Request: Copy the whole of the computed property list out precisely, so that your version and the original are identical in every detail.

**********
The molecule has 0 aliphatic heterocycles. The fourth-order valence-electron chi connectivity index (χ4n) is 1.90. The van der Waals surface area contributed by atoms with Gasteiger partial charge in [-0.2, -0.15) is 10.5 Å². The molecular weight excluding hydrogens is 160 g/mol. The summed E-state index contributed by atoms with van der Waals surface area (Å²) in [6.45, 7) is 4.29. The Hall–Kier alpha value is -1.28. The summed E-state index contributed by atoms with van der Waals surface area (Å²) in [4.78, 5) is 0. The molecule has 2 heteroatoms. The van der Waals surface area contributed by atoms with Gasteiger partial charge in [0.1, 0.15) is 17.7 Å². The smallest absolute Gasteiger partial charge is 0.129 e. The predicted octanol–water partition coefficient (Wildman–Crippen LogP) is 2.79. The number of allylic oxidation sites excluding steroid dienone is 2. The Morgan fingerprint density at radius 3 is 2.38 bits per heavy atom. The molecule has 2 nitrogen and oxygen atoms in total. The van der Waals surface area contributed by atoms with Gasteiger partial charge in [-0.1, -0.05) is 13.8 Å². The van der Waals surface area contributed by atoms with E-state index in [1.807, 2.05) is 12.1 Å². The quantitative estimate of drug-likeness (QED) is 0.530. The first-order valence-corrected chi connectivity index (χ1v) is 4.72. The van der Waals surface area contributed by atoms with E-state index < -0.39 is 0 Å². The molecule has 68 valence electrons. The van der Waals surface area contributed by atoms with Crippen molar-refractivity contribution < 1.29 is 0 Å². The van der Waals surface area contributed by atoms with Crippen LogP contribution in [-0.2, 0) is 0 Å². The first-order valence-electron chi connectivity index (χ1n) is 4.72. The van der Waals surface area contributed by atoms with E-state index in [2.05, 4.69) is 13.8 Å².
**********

The molecule has 0 aliphatic heterocycles. The fourth-order valence-electron chi connectivity index (χ4n) is 1.90. The van der Waals surface area contributed by atoms with Gasteiger partial charge in [-0.2, -0.15) is 10.5 Å². The molecular weight excluding hydrogens is 160 g/mol. The summed E-state index contributed by atoms with van der Waals surface area (Å²) in [6.45, 7) is 4.29. The Hall–Kier alpha value is -1.28. The summed E-state index contributed by atoms with van der Waals surface area (Å²) in [4.78, 5) is 0. The molecule has 2 heteroatoms. The van der Waals surface area contributed by atoms with Gasteiger partial charge in [0.1, 0.15) is 17.7 Å². The smallest absolute Gasteiger partial charge is 0.129 e. The predicted octanol–water partition coefficient (Wildman–Crippen LogP) is 2.79. The number of allylic oxidation sites excluding steroid dienone is 2. The Morgan fingerprint density at radius 3 is 2.38 bits per heavy atom. The molecule has 2 nitrogen and oxygen atoms in total. The van der Waals surface area contributed by atoms with Gasteiger partial charge in [-0.1, -0.05) is 13.8 Å². The van der Waals surface area contributed by atoms with E-state index in [1.807, 2.05) is 12.1 Å². The quantitative estimate of drug-likeness (QED) is 0.530. The first-order valence-corrected chi connectivity index (χ1v) is 4.72. The van der Waals surface area contributed by atoms with E-state index < -0.39 is 0 Å². The molecule has 68 valence electrons. The van der Waals surface area contributed by atoms with Crippen molar-refractivity contribution < 1.29 is 0 Å². The van der Waals surface area contributed by atoms with Crippen LogP contribution in [-0.2, 0) is 0 Å². The first-order valence-electron chi connectivity index (χ1n) is 4.72. The van der Waals surface area contributed by atoms with E-state index in [2.05, 4.69) is 13.8 Å².